15. Norton, Sacred Gifts, Profane Pleasures: A History of Tobacco and Chocolate in the Atlantic World, 7-9.
  16. Ibid., 9.
  17. Rebecca Earle, “"If You Eat Their Food...": Diets and Bodies in Early Colonial Spanish America,” The American Historical Review 115, no. 3 (June 2010): 688-713, 695.
  18. Earle, “"If You Eat Their Food...": Diets and Bodies in Early Colonial Spanish America,” 694.
  19. Ibid., 694.
  20. Vitruvius, The Ten Books on Architecture, trans. Morris Hickey Morgan (Cambridge, MA: Harvard University Press, 1914), 170.
  21. Earle, “"If You Eat Their Food...": Diets and Bodies in Early Colonial Spanish America,” 693.
  22. Ibid., 694.
  23. Ibid., 691.
  24. Ibid., 696-698; 704.
  25. Ken Albala, “The Use and Abuse of Chocolate in 17th Century Medical Theory,” Food and Foodways 15, no. 1-2 (June 6, 2007): 53-74, 54.
  26. Antonio Colmenero de Ledesma, A curious treatise of the nature and quality of chocolate. VVritten in Spanish by Antonio Colmenero, doctor in physicke and chirurgery. And put into English by Don Diego de Vades­forte (UK: British Library, 1640), http://eebo.chadwyck.com/search/fulltext?source=configpr.cfg&ACTION=ByID&ID=D00000998441680000&FILE=../session/1457744841_3780&DISPLAY=DAT, 2.
  27. Colmenero de Ledesma, A curious treatise of the nature and quality of chocolate. VVritten in Spanish by Antonio Colmenero, doctor in physicke and chirurgery. And put into English by Don Diego de Vades­forte, 3.
  28. Colmenero de Ledesma, A curious treatise of the nature and quality of chocolate. VVritten in Spanish by Antonio Colmenero, doctor in physicke and chirurgery. And put into English by Don Diego de Vades­forte, 4.
  29. Ibid., 2.
  30. Albala, “The Use and Abuse of Chocolate in 17th Century Medical Theory,” 54.
  31. Colmenero de Ledesma, A curious treatise of the nature and quality of chocolate. VVritten in Spanish by Antonio Colmenero, doctor in physicke and chirurgery. And put into English by Don Diego de Vades­forte, 7-8.
  32. Colmenero de Ledesma, A curious treatise of the nature and quality of chocolate. VVritten in Spanish by Antonio Colmenero, doctor in physicke and chirurgery. And put into English by Don Diego de Vades­forte, 7-8.
  33. Ibid., 8.
  34. Beth Marie Forrest and April L. Najjaj, “Is Sipping Sin Breaking Fast? The Catholic Chocolate Controversy and the Changing World of Early Modern Spain,” Food and Foodways 15, no. 1-2 (June 6, 2007): 31-52, 32.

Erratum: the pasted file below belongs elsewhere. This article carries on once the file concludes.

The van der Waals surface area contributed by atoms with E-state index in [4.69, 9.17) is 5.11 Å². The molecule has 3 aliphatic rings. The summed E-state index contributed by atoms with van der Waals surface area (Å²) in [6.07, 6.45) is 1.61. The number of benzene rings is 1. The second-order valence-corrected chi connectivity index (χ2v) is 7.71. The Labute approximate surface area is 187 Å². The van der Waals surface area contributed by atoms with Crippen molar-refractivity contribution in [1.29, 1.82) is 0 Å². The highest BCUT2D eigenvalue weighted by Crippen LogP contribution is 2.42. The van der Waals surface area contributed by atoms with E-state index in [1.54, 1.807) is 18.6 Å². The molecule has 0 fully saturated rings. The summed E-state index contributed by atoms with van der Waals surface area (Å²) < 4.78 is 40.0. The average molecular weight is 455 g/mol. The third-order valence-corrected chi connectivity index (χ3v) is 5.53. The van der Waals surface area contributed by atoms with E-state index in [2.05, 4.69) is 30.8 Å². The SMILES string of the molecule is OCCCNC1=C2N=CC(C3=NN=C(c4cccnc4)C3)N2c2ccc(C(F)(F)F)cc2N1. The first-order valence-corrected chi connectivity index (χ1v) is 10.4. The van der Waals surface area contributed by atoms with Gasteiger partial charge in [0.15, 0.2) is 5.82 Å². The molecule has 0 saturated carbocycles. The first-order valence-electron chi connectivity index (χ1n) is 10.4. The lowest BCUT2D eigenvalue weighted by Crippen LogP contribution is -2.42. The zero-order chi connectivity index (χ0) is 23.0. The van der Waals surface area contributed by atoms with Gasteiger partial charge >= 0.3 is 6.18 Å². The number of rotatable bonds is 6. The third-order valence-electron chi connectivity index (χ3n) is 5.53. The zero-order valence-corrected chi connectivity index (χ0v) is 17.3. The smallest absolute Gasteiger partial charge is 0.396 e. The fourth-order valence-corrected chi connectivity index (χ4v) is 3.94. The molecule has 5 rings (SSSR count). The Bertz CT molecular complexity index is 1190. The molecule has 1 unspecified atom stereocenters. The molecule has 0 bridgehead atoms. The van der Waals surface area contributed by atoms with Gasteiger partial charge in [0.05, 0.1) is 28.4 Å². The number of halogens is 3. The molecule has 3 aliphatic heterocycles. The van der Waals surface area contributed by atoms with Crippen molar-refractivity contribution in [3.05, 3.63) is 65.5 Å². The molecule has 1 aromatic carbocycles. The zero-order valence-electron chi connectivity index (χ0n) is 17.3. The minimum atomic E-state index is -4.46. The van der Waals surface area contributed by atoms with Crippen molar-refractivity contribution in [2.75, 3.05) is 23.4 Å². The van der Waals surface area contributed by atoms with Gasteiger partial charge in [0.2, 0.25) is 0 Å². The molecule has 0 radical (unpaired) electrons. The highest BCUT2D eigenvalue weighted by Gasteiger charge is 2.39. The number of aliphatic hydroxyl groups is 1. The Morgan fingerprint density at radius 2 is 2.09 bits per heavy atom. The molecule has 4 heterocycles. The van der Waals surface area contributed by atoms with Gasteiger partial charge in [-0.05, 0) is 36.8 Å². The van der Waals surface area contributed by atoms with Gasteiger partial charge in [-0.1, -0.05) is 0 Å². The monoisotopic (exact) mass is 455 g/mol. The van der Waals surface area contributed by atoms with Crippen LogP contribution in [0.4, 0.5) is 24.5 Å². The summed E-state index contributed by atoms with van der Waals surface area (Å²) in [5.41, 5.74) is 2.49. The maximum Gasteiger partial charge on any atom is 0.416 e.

35. Forrest and Najjaj, “Is Sipping Sin Breaking Fast? The Catholic Chocolate Controversy and the Changing World of Early Modern Spain,” 32.
  36. Forrest and Najjaj, “Is Sipping Sin Breaking Fast? The Catholic Chocolate Controversy and the Changing World of Early Modern Spain,” 32.
  37. Ibid., 33.
  38. Ibid., 33.
  39. Forrest and Najjaj, “Is Sipping Sin Breaking Fast? The Catholic Chocolate Controversy and the Changing World of Early Modern Spain,” 44.
  40. Thomas Gage, The English­ American, his travail by sea and land, or, A new survey of the West­ India's containing a journall of three thousand and three hundred miles within the main land of America ... : also, a new and exact discovery of the Spanish navigation to those parts ... : with a grammar, or some few rediments of the Indian tongue called Poconchi, or Pocoman / by the true and painfull endeavours of Thomas Gage ... 1648 (UK: Newberry Library, 1648), http://eebo.chadwyck.com/search/fulltext?action=byid&warn=N&id=D20000120617790020&div =2&sequence=3&SOURCE=var_spell.cfg&file=../session/14577448..., 4.
  41. Gage, The English­American, his travail by sea and land, or, A new survey of the West­India's containing a journall of three thousand and three hundred miles within the main land of America ... : also, a new and exact discovery of the Spanish navigation to those parts ... : with a grammar, or some few rediments of the Indian tongue called Poconchi, or Pocoman / by the true and painfull endeavours of Thomas Gage ... 1648, 1-2.
  42. Colmenero de Ledesma, A curious treatise of the nature and quality of chocolate. VVritten in Spanish by Antonio Colmenero, doctor in physicke and chirurgery. And put into English by Don Diego de Vades­forte, 9.
  43. Gage, The English­American, his travail by sea and land, or, A new survey of the West­India's containing a journall of three thousand and three hundred miles within the main land of America ... : also, a new and exact discovery of the Spanish navigation to those parts ... : with a grammar, or some few rediments of the Indian tongue called Poconchi, or Pocoman / by the true and painfull endeavours of Thomas Gage, 4.
  44. Forrest and Najjaj, “Is Sipping Sin Breaking Fast? The Catholic Chocolate Controversy and the Changing World of Early Modern Spain,” 44.
  45. Kate Loveman, “The Introduction of Chocolate into England: Retailers, Researchers, and Consumers, 1640–1730,” Journal of Social History 47, no. 1 (2013): 27-46, 27-29.
  46. Loveman, “The Introduction of Chocolate into England: Retailers, Researchers, and Consumers, 1640–1730,” 29.
  47. Anon. An Answer to a paper set forth by the coffee-men directed to the Honourable, the Commons in Parliament assembled (UK: Henry E. Huntington Library and Art Gallery, 1680), http://eebo.chadwyck.com/search/full_rec?SOURCE=pgimages.cfg&ACTION=ByID&ID=V51227.
  48. Anon. An Answer to a paper set forth by the coffee-men directed to the Honourable, the Commons in Parliament assembled; for “again in 1689 C.E.”: Anon., To the honourable, theknights,citizens, andburgessesin Parliamentassembled, propositionsforchangingthe excise, nowlaidupon coffee, chacholet, and tea, intoanimposition upon thosecommoditiesat their importation (UK: Henry E. Huntington Library and Art Gallery, 1689), http://eebo.chadwyck.com/search/full_rec?SOURCE=pgimages.cfg&ACTION=ByID&D=V51566.
  49. Norton, Sacred Gifts, Profane Pleasures: A History of Tobacco and Chocolate in the Atlantic World, 27-28; for “addition of new uniquely English ingredients such as milk and eggs… (and in this case cheaper)”: Loveman, “The Introduction of Chocolate into England: Retailers, Researchers, and Consumers, 1640–1730,” 30-31.
  50. Timothy Walker, “Slave Labor and Chocolate in Brazil: The Culture of Cacao Plantations in Amazonia and Bahia (17th–19th Centuries),” Food and Foodways 15, no. 1-2 (June 6, 2007): 75-106, 77.
  51. Walker, “Slave Labor and Chocolate in Brazil: The Culture of Cacao Plantations in Amazonia and Bahia (17th–19th Centuries),” 75-77.
  52. Walker, “Slave Labor and Chocolate in Brazil: The Culture of Cacao Plantations in Amazonia and Bahia (17th–19th Centuries),” 81.
  53. Brian O’Keefe, “Inside Big Chocolate's Child Labor Problem,” Fortune (March 1, 2016), http://fortune.com/big-chocolate-child-labor/ (accessed May 2, 2016).